Use Caution When Modifying Options and Performance Awards
April 30, 2018
We all know that modifications to equity awards have consequences. At the moment, however, modifying outstanding stock options and performance awards might have more significant implications than is usually the case.
Section 162(m) and the TCJA
By now, I’m sure you know that the Tax Cuts and Jobs Act significantly expands the scope of Section 162(m), including eliminating the exception for performance-based compensation. Thus, under the new Section 162(m), all stock options and performance awards are subject to the $1 million deduction limitation that applies to compensation paid to covered employees.
The Grandfather Provision
In expanding the scope of Section 162(m), however, Congress wrote a very important grandfather provision into the TCJA. This grandfather provision applies to compensation paid under a written binding contract (such as a grant agreement) that was in effect as of November 2, 2017. It exempts these awards from the expanded scope of Section 162(m) provided—and here’s the catch—that they aren’t materially modified after November 2, 2017.
Thus, where options and performance awards granted on or before November 2, 2017 would have been exempt from Section 162(m) before the enactment of the TCJA, these grants could continue to be fully deductible for the remainder of their terms, so long as they meet the conditions of the grandfather provision. Materially modifying these awards could cause the company to lose out on the tax deduction it would otherwise have been entitled to for them.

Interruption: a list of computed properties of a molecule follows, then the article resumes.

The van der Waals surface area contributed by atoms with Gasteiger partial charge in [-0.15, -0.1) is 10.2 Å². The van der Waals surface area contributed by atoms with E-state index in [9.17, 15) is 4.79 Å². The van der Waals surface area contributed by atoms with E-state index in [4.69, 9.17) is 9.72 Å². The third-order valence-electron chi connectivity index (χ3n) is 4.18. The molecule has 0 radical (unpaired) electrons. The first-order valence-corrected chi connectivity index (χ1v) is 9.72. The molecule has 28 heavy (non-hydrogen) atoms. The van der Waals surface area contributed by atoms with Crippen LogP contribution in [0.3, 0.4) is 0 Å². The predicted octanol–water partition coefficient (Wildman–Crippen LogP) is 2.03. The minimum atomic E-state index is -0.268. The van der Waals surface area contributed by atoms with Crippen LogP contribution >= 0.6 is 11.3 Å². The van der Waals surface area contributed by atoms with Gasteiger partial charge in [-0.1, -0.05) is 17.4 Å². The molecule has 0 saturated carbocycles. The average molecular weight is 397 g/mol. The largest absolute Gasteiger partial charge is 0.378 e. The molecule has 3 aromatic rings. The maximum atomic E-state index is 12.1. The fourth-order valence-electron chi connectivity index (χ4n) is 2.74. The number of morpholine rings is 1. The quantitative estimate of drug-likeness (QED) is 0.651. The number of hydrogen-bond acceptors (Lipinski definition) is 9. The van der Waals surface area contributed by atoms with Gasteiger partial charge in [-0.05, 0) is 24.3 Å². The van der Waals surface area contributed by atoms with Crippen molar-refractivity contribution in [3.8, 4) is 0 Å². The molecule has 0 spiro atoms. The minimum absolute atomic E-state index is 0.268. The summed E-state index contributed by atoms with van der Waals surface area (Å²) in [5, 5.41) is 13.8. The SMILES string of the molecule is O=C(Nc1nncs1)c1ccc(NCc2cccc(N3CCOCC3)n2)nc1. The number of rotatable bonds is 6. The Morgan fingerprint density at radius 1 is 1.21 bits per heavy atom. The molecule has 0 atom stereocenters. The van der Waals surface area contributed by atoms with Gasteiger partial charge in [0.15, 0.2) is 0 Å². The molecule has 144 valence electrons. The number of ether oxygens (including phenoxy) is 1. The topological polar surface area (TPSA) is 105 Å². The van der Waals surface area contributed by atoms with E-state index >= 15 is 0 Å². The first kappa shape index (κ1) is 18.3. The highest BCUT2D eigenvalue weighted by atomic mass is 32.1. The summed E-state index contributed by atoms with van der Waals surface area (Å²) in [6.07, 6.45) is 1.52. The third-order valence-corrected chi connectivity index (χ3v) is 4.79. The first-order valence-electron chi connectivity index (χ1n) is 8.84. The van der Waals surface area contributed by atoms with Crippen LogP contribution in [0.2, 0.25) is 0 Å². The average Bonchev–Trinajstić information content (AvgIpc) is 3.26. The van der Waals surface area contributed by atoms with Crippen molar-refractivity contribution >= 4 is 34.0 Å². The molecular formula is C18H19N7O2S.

What Is a Material Modification?
That’s a very good question. The TCJA doesn’t provide any guidance as to what constitutes a material modification. A memo from Davis Polk notes that guidance under the old Section 162(m) regulations defined material modification to include modifications that increase compensation payable under an award or that accelerate or defer payout of an award (see Q19). But until we get additional guidance from the IRS (expected later this year), we don’t know that this is how the IRS will define a material modification for purposes of the grandfather provision.
For now, any proposed modifications to stock options or awards should be reviewed with your advisors in light of this concern. Let’s be careful out there.